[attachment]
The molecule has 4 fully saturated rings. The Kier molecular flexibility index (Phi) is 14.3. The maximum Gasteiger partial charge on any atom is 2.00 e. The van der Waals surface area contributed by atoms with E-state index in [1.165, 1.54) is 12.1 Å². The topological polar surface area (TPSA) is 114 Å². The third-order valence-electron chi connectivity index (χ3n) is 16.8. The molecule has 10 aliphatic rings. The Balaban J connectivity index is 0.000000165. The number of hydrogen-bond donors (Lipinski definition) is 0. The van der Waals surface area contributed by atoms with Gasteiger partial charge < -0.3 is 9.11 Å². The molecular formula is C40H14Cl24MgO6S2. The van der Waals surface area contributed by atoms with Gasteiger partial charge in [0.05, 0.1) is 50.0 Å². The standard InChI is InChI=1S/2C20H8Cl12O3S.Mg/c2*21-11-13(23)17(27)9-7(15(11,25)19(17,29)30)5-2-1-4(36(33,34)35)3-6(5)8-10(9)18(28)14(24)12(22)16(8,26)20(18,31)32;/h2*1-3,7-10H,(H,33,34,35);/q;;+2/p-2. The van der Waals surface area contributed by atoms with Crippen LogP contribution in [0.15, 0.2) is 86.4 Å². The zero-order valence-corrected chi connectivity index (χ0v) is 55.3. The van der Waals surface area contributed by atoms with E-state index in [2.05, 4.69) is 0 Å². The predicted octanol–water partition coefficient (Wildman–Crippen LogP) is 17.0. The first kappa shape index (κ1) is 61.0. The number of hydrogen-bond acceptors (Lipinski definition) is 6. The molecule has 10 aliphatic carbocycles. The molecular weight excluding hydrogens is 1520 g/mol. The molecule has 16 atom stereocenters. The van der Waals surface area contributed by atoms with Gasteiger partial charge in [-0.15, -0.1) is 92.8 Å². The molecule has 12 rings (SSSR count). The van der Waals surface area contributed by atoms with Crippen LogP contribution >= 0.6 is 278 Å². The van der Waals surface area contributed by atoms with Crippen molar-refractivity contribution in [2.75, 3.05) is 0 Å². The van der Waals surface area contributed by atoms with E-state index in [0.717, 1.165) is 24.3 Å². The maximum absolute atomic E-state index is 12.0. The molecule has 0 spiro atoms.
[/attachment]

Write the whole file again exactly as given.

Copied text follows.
The molecule has 4 fully saturated rings. The Kier molecular flexibility index (Phi) is 14.3. The maximum Gasteiger partial charge on any atom is 2.00 e. The van der Waals surface area contributed by atoms with E-state index in [1.165, 1.54) is 12.1 Å². The topological polar surface area (TPSA) is 114 Å². The third-order valence-electron chi connectivity index (χ3n) is 16.8. The molecule has 10 aliphatic rings. The Balaban J connectivity index is 0.000000165. The number of hydrogen-bond donors (Lipinski definition) is 0. The van der Waals surface area contributed by atoms with Gasteiger partial charge < -0.3 is 9.11 Å². The molecular formula is C40H14Cl24MgO6S2. The van der Waals surface area contributed by atoms with Gasteiger partial charge in [0.05, 0.1) is 50.0 Å². The standard InChI is InChI=1S/2C20H8Cl12O3S.Mg/c2*21-11-13(23)17(27)9-7(15(11,25)19(17,29)30)5-2-1-4(36(33,34)35)3-6(5)8-10(9)18(28)14(24)12(22)16(8,26)20(18,31)32;/h2*1-3,7-10H,(H,33,34,35);/q;;+2/p-2. The van der Waals surface area contributed by atoms with Crippen LogP contribution in [0.15, 0.2) is 86.4 Å². The zero-order valence-corrected chi connectivity index (χ0v) is 55.3. The van der Waals surface area contributed by atoms with E-state index in [2.05, 4.69) is 0 Å². The predicted octanol–water partition coefficient (Wildman–Crippen LogP) is 17.0. The first kappa shape index (κ1) is 61.0. The number of hydrogen-bond acceptors (Lipinski definition) is 6. The molecule has 10 aliphatic carbocycles. The molecular weight excluding hydrogens is 1520 g/mol. The molecule has 16 atom stereocenters. The van der Waals surface area contributed by atoms with Gasteiger partial charge in [-0.15, -0.1) is 92.8 Å². The molecule has 12 rings (SSSR count). The van der Waals surface area contributed by atoms with Crippen LogP contribution >= 0.6 is 278 Å². The van der Waals surface area contributed by atoms with Crippen molar-refractivity contribution in [2.75, 3.05) is 0 Å². The van der Waals surface area contributed by atoms with E-state index in [0.717, 1.165) is 24.3 Å². The maximum absolute atomic E-state index is 12.0. The molecule has 0 spiro atoms.